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Yellow Roses explores family tension throughout life and its continuance after death. Growing up there was conflicting emotions of both love and hate toward my paternal grandmother, and our relationship was built on both instinctual affection and rejection. The relationship lacked the desired comfort one yearns for in a family member and only remained out of responsibility. This work also examines the guilt that followed her death as well as how this relationship and these emotions continue to change and develop through her archive of private photographs, the stain of her memory, and the mending of clothing she left behind.
In modern culture, people are romanticized posthumously through funeral traditions that emphasize the positive characteristics and memories of a person. These traditions create both personal and internal struggle between obligation and animosity. Through the use of familial heirlooms and textiles, archival imagery, and specific attention to color and pattern, this emotional confliction is explored through creating comfort that was absent in an attempt to begin understanding her emotions, actions, and need for control.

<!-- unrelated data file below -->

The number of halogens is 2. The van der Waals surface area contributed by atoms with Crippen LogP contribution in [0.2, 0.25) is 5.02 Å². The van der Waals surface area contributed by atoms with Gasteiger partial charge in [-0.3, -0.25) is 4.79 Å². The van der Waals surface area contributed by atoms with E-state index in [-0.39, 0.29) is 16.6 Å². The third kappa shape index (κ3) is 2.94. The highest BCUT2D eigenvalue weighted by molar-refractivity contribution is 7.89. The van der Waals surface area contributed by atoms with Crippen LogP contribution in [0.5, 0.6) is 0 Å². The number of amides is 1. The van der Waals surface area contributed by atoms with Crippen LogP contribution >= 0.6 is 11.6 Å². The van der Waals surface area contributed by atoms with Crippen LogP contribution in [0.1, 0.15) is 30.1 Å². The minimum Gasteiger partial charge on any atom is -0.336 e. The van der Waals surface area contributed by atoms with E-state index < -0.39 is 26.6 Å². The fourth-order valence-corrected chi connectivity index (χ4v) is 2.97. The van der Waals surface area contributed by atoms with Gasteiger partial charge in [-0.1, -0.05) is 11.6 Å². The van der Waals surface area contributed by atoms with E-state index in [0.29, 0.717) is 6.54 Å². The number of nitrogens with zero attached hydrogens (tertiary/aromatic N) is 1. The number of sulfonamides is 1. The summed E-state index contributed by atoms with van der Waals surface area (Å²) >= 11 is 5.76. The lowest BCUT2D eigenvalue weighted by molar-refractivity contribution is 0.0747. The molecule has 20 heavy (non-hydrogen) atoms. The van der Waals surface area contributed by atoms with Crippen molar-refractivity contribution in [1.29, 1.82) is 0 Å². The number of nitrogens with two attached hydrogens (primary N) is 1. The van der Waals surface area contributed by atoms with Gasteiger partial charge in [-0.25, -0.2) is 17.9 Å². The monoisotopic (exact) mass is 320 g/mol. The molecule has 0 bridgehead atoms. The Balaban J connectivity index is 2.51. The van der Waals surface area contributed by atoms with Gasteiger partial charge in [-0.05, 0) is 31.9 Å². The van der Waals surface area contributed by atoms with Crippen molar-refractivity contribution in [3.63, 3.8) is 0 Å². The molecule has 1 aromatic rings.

Morgan Stephenson is a photographer currently living and working in Bloomington, Indiana. Raised predominately in the American South, she enjoys creating work that reflects her southern upbringing through the concepts of memory, value, and place.
Morgan has worked with non-profit organizations such as Memphis Heritage Inc. and the Memphis Grizzlies Foundation in helping with historic preservation and youth development. She recently completed her BFA in photography along with a minor in art history from the Memphis College of Art. She is currently furthering her education through the MFA program at Indiana University in Bloomington. Morgan is currently available for job opportunities as well as freelance and collaborative projects.